I'm noticing a strange aberration of the space-time continuum every time I watch a lame-ass mini-series: How is it that the longest movies can sometimes have the least amount of content? It amazes me that, just last night, I watched all 169 minutes of 10.5 Apocalypse -- and now all I can think to say about it is: Volcanoes, earthquakes, a rogue fault line, and Beau Bridges as the world's most ineffectual president.
Sequel to 2004's equally brainless 10.5, this new mini-series begs a very important question: They couldn't have called it 11.5?
Seriously friends, jokes are mostly all I have, and it's because 10.5 Apocalypse is the most recent film I've seen, and once I finish this review, I plan to turn on Miller's Crossing and erase this earth-shaking silliness from my brainstem forever. But here's the scoop:
Only a few short hours after 10.5 obliterated the west coast, 10.5 Apocalypse kicks in with a ceaseless deluge of volcanic explosions, camera-shaky mega-tremors, and a huga lava-filled crack that seems intent on burrowing it's way across America. If the giant crack gets to its destination then everything between California and, let's say Philadelphia (cuz I live there) will find itself buried beneath a brand new ocean. Yikes.
The only things standing in the way of complete and total Americanal destructionism are the following dialogue-spouting ragdolls: Beau Bridges as President Weak-Knees, Kim Delaney as Supah-Geologist, former Superman Dean Cain (rescue worker edition), Mega-Supah-Geologist Frank Langella, and more forgettable ciphers than you'd ever want to meet at a cocktail party. Let alone during a geologic apocalypse.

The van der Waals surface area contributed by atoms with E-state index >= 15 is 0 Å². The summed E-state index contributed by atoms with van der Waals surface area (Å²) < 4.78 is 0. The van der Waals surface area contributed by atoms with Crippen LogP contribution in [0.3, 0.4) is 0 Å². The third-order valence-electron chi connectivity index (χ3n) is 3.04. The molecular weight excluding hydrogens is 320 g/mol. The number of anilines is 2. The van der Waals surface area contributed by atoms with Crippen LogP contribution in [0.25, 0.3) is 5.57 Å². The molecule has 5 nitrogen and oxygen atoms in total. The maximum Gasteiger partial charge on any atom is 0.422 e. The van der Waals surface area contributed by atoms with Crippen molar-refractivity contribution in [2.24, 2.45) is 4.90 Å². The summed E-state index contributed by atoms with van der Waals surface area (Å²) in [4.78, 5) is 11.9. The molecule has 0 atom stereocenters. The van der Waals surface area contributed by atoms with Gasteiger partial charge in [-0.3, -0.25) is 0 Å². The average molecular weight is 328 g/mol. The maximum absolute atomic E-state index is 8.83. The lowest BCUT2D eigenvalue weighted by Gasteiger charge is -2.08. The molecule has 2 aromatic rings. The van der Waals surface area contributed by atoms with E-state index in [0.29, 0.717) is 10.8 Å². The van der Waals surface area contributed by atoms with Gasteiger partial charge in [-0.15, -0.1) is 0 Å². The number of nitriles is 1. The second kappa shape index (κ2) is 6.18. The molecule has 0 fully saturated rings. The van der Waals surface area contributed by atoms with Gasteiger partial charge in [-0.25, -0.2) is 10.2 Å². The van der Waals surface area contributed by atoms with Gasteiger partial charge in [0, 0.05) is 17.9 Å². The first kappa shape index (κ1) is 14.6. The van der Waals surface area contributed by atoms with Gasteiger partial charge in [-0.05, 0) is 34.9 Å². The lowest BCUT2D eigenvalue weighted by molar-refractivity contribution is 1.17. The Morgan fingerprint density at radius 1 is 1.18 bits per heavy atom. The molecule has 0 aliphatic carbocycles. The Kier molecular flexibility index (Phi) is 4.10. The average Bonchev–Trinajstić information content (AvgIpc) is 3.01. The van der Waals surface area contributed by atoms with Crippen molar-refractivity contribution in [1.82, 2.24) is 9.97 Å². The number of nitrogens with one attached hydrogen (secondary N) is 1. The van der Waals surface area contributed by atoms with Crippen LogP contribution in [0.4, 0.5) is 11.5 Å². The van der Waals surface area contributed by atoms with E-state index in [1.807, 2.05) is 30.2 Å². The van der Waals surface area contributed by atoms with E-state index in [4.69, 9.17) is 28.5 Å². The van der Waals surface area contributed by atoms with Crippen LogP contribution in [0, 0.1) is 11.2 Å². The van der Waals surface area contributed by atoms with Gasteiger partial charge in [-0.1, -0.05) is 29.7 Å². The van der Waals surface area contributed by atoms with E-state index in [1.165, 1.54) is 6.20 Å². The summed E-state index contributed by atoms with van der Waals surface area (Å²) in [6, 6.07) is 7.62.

As an overlong and extra-silly throwback to the old Irwin Allen disaster classics, 10.5 Apocalypse does offer a few stray moments of mild escapism and CG-enhanced guilty pleasure-dom, but even the few small moments of fun are mired in a wasteland of overripe dialogue, outrageously questionable science, and acting performances that border on the ridiculous. And don't get me started on the CGI.
Plus, you simply won't find a more annoyingly over-directed mini-series than this one. Director John Lafia, clearly hopped up on a 12-episode marathon of 24, takes to the quick-zoom like it's crack mixed with chocolate. Virtually every single scene in 10.5 Apocalypse includes jittery handheld camera quiverings, painfully random zoom-ins, and out-of-focus canoodling. The thing's a freakin' migraine waiting to happen, trust me. And that's not even taking the dialogue into account.
Video: Hey, at least Echo Bridge released the thing in widescreen. This way those who take pleasure in this type of sweeps week cheese-puff can do so with fine picture quality. And it is, too.
Audio: The Dolby Digital 2.0 mix loud when it wants to be. Hey, it's a disaster flick.
Movies like this spend so much time spinning their wheels between the "money shots" that I can't imagine what they're like with commercials. If you whittled this mini-series down to only its coolest and most unintentionally humorous moments, you'd have about 25 minutes worth of mindless entertainment.